Given the conditions for our test sail, most cruisers would’ve thrown two reefs in the mainsail, but we went with the youth-bashing-about-the-cans full-main approach, flogging our way to weather and reaching off with barreling ease. The steering remained light and responsive. The rig is indicative of the current trend toward small jibs combined with large off-wind sails, this one flown from the J’s retractable sprit. As on Open 60s, the J/122’s shroud chainplates tie to the rail, extending the spreaders and lightening the already light, top-of-the-line, autoclaved Hall Spars carbon mast. With this rig, there’s no need for the complexity of big jibs and running backstays. Control is centered around the helm, where a big wheel hangs on a substantial pedestal that combines footrests, engine and hydraulic controls, and access to steering gear. The double-ended mainsheet exits from under the deck to the aft cockpit winches, handy, as is the manual bilge pump, to the helmsman (although when sailing off the wind, the mainsheet lies over the leeward winch). A high bridgedeck protects the cabin from downflooding. Cruisers will want to close off the back of the cockpit using the optional transom box, which will likely contain the life raft. Even racers might consider adding a lower lifeline across the opening. And cruisers will want to consider installing handrails forward of the mast and, definitely, some optional toerails aft.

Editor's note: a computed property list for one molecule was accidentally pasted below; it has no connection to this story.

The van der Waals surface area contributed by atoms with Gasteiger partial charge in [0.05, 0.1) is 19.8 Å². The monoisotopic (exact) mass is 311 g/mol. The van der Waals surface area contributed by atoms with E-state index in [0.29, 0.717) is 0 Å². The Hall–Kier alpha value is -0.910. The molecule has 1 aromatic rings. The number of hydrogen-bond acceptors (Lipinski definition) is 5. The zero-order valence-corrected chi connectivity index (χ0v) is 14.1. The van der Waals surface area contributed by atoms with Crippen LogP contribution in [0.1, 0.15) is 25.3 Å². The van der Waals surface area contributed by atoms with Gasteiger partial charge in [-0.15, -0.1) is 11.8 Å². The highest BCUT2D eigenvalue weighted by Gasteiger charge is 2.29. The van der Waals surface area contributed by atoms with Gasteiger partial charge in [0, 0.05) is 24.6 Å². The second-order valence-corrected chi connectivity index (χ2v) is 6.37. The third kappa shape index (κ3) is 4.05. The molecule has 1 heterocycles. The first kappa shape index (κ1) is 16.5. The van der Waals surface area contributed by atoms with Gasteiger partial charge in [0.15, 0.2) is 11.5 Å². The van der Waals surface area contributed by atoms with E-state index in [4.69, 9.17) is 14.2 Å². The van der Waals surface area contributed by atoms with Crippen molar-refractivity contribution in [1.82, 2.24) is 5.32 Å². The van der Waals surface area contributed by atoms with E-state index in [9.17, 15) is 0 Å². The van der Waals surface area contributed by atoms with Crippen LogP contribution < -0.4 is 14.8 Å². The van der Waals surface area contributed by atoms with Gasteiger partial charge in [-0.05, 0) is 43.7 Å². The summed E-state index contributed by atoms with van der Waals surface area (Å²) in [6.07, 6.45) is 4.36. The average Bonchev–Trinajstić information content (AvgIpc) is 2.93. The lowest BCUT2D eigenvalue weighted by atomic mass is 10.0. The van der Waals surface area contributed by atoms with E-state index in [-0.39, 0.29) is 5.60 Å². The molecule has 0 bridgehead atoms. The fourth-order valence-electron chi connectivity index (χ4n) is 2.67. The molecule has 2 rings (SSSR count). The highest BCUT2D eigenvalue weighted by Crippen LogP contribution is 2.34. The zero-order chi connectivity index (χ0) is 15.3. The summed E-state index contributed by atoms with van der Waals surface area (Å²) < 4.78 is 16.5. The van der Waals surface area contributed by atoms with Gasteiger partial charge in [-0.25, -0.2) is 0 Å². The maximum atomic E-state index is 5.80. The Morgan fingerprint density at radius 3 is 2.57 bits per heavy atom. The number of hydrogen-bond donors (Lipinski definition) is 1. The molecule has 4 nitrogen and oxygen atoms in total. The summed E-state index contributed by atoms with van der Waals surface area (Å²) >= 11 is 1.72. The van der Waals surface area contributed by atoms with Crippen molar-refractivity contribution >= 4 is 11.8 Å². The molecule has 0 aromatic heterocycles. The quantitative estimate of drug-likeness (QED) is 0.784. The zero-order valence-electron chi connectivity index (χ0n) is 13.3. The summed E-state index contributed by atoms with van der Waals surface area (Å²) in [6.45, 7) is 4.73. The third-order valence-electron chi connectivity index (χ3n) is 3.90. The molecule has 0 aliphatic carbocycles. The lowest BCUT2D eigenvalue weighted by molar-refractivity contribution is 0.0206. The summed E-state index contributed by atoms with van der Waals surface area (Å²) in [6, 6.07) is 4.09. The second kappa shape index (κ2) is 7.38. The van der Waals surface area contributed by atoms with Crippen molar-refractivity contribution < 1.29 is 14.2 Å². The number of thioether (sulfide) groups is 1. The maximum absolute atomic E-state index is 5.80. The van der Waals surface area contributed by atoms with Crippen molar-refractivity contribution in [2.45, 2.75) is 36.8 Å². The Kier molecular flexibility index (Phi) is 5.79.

J/Boats doesn’t incorporate features just because they’re trendy; instead, it uses what’s practical, whether traditional or new, to create a package that hones the primary function of a sailboat: It sails. Whatever else it will do once fully prepared-club racing with mates, scooting to Bermuda or even Hawai’i, or flash dancing to your favorite cruising nook-is up to you.
Steve Callahan is a frequent CW contributor and was a 2008 Boat of the Year judge.
LOA 40′ 0″ (12.19 m.)
LWL 34′ 7″ (10.54 m.)
Beam 11′ 11″ (3.63 m.)
Draft 7′ 2″ (2.18 m.)
Sail Area (100%) 865 sq. ft. (80.4 sq. m.)
Ballast 5,600 lb. (2,540 kg.)
Displacement 14,900 lb. (6,759 kg.)
Water 42 gal. (159 l.)
Fuel 35 gal. (132 l.)
Mast Height 62′ 0″ (18.9 m.)
Engine 40-hp. Volvo
Designer Alan Johnstone
• The J/122 has now been replaced by the J/122E, an updated version of the 2000s model.